This was not the first time I had been asked to comment on the way we might interact with the natural world from the perspective of human industry. In 1992 the city of Hanover, Germany, asked my firm to prepare design principles for the World’s Fair to be held in the year 2000. Of all design principles, there is one that my colleagues among the indigenous peoples around the world insist is the most important: “Respect the relationships between spirit and matter.” We say all design principles flow from this one; this is the source of our joy, our humanity, and also … our responsibility.
I have come to see the act of design itself as one of the first signals of human intention. And if the modern world of industry were being intentionally recreated on a clean slate today, it would represent a most terrifying and unnatural design assignment. Can you imagine being instructed to use human intelligence to design a system that releases billions of pounds of highly toxic material into the air, soil, and water every year? Can you imagine being instructed to create places so befouled by bad air that people fear going outdoors or need a lamp at midday to see their way? Can you imagine, on a planet whose surface is abundant with natural energy flows driven by the sun, being instructed to dig up ancient toxic materials whose very burial has allowed us to inhabit this surface, and further being told to burn it, pave with it, and allow products derived from it to persistently invade almost every living system, to the point where some species can no longer even reproduce? Can you imagine being told to use a wood whose harvest is effectively causing the genocide of a tribe of people half way around the world? One might say these instructions would be not only unethical but unintelligent. One might then conclude that these instructions could not possibly foster ethical or intelligent designs. And yet the horrifying effects mentioned above are some of the daily results of modern industrial artifice.
So if we as a civilization are to begin interacting with nature in an ethical and intelligent way, we must ask ourselves if human beings could imagine a better series of “instructions” and design assignments to which we can apply our unusual skills. This is clearly a central question inherent in the issues being raised by Divine Nature: how do we find, and come to peace with, our place in the natural world?
From my design perspective, it is obvious that we should be working with, and not against, nature’s own design principles. For example, nature barely entertains the concept of waste: one thing’s waste is another thing’s food. Everything moves in cycles: cradle to cradle, not cradle to grave, as modern industrial protocols would ask us to believe. Nature operates on “current income”—it does not mine or extract energy from the past, it does not use its capital reserves, and it does not borrow from the future. Nature is an extraordinarily complex yet elegant and efficient system for creating and cycling nutrients, so economic that modern manufacturing methods pale in comparison. And nature loves diversity: everything is different from everything else, but everything has its place.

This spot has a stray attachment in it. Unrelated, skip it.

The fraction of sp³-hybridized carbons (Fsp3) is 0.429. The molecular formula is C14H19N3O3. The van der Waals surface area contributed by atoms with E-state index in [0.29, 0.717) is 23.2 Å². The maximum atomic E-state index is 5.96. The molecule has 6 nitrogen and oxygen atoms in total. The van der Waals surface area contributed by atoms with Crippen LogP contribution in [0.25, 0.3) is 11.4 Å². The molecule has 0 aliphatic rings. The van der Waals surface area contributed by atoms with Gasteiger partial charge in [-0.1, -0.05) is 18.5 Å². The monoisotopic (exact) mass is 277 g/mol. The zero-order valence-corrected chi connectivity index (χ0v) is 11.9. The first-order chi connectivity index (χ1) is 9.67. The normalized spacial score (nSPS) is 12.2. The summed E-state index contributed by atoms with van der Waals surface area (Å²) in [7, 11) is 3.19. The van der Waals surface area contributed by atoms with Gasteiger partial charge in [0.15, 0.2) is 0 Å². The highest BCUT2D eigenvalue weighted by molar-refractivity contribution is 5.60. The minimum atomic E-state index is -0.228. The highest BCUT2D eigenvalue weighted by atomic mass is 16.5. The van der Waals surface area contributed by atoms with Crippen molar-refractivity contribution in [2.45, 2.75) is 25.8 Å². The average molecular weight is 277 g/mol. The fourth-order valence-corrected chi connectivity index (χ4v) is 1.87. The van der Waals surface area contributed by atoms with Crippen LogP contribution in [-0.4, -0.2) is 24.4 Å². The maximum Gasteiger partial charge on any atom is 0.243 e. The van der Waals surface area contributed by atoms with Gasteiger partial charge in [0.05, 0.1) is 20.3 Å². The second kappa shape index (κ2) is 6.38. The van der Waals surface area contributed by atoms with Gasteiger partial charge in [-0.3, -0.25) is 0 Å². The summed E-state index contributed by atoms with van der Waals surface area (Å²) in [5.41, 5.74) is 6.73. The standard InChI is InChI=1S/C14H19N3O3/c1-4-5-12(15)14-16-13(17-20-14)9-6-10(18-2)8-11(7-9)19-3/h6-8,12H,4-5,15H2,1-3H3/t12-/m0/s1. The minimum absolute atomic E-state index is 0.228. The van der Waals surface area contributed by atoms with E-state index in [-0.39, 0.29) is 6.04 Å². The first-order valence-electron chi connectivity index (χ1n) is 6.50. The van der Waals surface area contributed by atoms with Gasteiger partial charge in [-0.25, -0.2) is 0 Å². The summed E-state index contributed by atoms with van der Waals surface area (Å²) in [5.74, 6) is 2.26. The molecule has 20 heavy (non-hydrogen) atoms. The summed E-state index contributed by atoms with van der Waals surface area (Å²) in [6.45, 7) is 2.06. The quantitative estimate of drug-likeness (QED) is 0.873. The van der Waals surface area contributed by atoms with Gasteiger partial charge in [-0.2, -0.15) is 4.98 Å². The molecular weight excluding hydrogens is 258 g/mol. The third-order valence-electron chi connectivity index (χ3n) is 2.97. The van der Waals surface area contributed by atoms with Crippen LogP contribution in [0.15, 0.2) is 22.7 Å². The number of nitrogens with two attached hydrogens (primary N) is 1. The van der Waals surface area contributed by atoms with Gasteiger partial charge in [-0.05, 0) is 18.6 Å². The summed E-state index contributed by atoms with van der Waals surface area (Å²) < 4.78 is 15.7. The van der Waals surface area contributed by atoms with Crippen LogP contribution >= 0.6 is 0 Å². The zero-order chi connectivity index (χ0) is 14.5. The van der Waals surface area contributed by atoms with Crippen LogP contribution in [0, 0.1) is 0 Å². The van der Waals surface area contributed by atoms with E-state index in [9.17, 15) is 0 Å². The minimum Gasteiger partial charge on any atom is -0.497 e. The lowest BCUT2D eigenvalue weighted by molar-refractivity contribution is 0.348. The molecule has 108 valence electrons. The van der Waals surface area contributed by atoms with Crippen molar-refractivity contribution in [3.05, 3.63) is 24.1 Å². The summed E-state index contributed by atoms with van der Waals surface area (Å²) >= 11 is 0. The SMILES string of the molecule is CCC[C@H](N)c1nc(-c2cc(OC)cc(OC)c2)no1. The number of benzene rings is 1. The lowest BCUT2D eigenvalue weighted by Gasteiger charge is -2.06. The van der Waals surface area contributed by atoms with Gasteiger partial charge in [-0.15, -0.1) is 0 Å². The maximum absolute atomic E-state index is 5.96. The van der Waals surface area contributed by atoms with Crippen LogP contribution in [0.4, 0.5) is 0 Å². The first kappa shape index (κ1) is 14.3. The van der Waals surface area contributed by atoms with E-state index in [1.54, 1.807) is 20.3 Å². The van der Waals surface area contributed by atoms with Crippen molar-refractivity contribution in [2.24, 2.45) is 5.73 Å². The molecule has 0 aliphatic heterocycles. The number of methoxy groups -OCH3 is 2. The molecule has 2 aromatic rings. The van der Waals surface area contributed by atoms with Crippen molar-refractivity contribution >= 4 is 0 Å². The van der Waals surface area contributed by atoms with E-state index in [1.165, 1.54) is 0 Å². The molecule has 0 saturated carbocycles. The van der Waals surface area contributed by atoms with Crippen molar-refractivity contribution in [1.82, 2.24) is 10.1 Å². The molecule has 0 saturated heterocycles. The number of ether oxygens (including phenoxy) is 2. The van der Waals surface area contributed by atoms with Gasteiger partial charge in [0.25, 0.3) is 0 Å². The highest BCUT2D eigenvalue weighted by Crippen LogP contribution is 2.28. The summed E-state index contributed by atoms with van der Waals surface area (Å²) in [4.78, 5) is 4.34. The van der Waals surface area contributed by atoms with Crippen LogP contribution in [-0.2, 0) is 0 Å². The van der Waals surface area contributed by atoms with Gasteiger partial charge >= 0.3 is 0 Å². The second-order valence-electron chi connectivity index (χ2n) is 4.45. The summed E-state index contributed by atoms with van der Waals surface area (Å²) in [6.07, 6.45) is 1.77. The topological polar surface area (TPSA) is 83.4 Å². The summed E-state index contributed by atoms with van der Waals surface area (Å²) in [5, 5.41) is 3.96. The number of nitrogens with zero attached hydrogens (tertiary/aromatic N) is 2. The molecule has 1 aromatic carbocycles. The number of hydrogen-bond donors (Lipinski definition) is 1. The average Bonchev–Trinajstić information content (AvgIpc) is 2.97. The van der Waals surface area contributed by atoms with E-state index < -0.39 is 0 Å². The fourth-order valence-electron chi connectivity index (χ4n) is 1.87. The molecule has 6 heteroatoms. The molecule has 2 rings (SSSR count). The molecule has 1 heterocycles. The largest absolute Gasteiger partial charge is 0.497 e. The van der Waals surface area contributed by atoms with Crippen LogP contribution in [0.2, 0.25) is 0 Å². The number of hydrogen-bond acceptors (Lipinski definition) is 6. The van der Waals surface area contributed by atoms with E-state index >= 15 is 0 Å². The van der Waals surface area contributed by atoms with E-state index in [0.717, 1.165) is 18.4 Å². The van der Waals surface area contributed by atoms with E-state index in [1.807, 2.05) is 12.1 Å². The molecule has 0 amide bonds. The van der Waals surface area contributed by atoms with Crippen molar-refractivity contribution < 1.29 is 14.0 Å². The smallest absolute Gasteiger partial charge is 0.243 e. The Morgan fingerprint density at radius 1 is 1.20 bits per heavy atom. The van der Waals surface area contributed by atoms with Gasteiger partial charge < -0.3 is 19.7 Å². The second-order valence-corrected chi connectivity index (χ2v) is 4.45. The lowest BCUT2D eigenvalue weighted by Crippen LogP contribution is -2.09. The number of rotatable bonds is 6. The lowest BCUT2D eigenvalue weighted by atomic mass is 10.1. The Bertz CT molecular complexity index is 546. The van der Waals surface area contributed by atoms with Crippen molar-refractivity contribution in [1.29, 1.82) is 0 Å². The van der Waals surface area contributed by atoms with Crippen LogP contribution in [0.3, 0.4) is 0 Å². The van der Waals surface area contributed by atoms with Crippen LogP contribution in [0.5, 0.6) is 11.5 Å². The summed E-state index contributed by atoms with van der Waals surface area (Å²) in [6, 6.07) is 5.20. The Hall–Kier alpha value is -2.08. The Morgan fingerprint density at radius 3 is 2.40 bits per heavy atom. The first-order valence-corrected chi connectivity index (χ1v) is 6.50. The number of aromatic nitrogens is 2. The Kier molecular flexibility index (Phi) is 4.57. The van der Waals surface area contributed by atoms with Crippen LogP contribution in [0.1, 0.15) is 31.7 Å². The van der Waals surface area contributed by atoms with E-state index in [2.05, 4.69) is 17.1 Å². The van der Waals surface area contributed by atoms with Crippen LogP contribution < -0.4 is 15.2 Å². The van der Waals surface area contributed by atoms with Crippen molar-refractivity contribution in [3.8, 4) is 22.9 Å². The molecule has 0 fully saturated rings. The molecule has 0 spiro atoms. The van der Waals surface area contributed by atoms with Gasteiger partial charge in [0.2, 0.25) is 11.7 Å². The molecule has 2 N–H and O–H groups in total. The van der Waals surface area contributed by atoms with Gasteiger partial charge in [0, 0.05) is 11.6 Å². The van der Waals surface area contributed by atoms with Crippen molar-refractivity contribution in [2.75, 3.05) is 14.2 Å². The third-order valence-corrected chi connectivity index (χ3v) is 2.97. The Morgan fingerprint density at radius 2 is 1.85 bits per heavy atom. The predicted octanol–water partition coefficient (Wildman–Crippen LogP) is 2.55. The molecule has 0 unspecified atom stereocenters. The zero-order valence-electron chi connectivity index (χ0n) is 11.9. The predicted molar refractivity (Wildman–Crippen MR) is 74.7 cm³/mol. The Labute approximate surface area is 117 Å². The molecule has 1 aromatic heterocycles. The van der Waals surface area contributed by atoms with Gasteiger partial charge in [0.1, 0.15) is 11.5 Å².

Today politicians, scientists, and business people are becoming aware of the critical importance of biodiversity; they are recognizing the richness of all living systems and the infinitely complex interdependencies within and between them. They are beginning to see that everything is indeed connected to everything else, and they are becoming aware of an impending crisis. Some see grave dangers, others opportunities lost. I was told a story recently about an eminent naturalist who went to see the chief of staff of a U.S. President to explain the importance of a proposed international biodiversity convention. Apparently the politician, who was trained as an engineer, responded in effect: “Oh, I see, you’re talking about an Endangered Species Act for the whole world, and it sounds like the Devil is in the details,” to which the scientist responded, “No, sir, God is in the details.” Einstein is credited with noticing that almost no problem can be solved by the same consciousness that created it.
The change in consciousness needed now must be deep, informed, and integrated with a great deal of ancient wisdom. As this book explains, we must be humble enough to recognize that those who came before us have pondered many of our concerns.
In the world of design, some of the proposed solutions may reflect the same linear consciousness that got us to our present state. A single example may suffice. In many places in the world, designers are looking toward the production of biomass to produce energy—growing grasses, trees, etc., specifically to be burned to create heat and electricity. The problem is that while the system may be what engineers call CO2 neutral—i.e., it releases only as much carbon dioxide as was absorbed by the plants as they grew to maturity—it represents a linear design that focuses on solar energy alone. Because the system does not close the natural nutrient or water cycles of the soils being depleted, it can reduce biodiversity. The biomass is seen as carbohydrates replacing hydrocarbons, and water is seen in chemical terms, as H2O, and not as part of a larger living organism.